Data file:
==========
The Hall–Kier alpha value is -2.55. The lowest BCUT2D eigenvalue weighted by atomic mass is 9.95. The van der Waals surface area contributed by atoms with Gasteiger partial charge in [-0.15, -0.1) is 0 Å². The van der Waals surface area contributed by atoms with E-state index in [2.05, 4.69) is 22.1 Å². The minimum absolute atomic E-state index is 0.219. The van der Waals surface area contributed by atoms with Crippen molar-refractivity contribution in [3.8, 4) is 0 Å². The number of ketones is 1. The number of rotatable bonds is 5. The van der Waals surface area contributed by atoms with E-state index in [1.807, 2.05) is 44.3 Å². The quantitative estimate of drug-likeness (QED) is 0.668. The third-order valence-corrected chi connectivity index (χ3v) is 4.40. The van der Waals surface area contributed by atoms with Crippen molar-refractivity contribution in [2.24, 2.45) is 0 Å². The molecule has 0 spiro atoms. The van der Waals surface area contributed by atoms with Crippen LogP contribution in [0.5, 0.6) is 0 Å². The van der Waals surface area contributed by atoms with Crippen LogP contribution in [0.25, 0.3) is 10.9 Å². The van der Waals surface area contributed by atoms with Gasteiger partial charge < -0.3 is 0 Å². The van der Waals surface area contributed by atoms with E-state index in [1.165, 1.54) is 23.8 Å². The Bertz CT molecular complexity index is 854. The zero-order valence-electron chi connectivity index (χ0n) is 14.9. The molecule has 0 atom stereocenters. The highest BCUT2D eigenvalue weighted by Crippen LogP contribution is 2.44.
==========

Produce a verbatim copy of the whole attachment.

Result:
The Hall–Kier alpha value is -2.55. The lowest BCUT2D eigenvalue weighted by atomic mass is 9.95. The van der Waals surface area contributed by atoms with Gasteiger partial charge in [-0.15, -0.1) is 0 Å². The van der Waals surface area contributed by atoms with E-state index in [2.05, 4.69) is 22.1 Å². The minimum absolute atomic E-state index is 0.219. The van der Waals surface area contributed by atoms with Crippen molar-refractivity contribution in [3.8, 4) is 0 Å². The number of ketones is 1. The number of rotatable bonds is 5. The van der Waals surface area contributed by atoms with E-state index in [1.807, 2.05) is 44.3 Å². The quantitative estimate of drug-likeness (QED) is 0.668. The third-order valence-corrected chi connectivity index (χ3v) is 4.40. The van der Waals surface area contributed by atoms with Crippen molar-refractivity contribution in [2.24, 2.45) is 0 Å². The molecule has 0 spiro atoms. The van der Waals surface area contributed by atoms with Crippen LogP contribution in [0.5, 0.6) is 0 Å². The van der Waals surface area contributed by atoms with Crippen LogP contribution in [0.25, 0.3) is 10.9 Å². The van der Waals surface area contributed by atoms with Gasteiger partial charge < -0.3 is 0 Å². The van der Waals surface area contributed by atoms with E-state index in [1.165, 1.54) is 23.8 Å². The Bertz CT molecular complexity index is 854. The zero-order valence-electron chi connectivity index (χ0n) is 14.9. The molecule has 0 atom stereocenters. The highest BCUT2D eigenvalue weighted by Crippen LogP contribution is 2.44.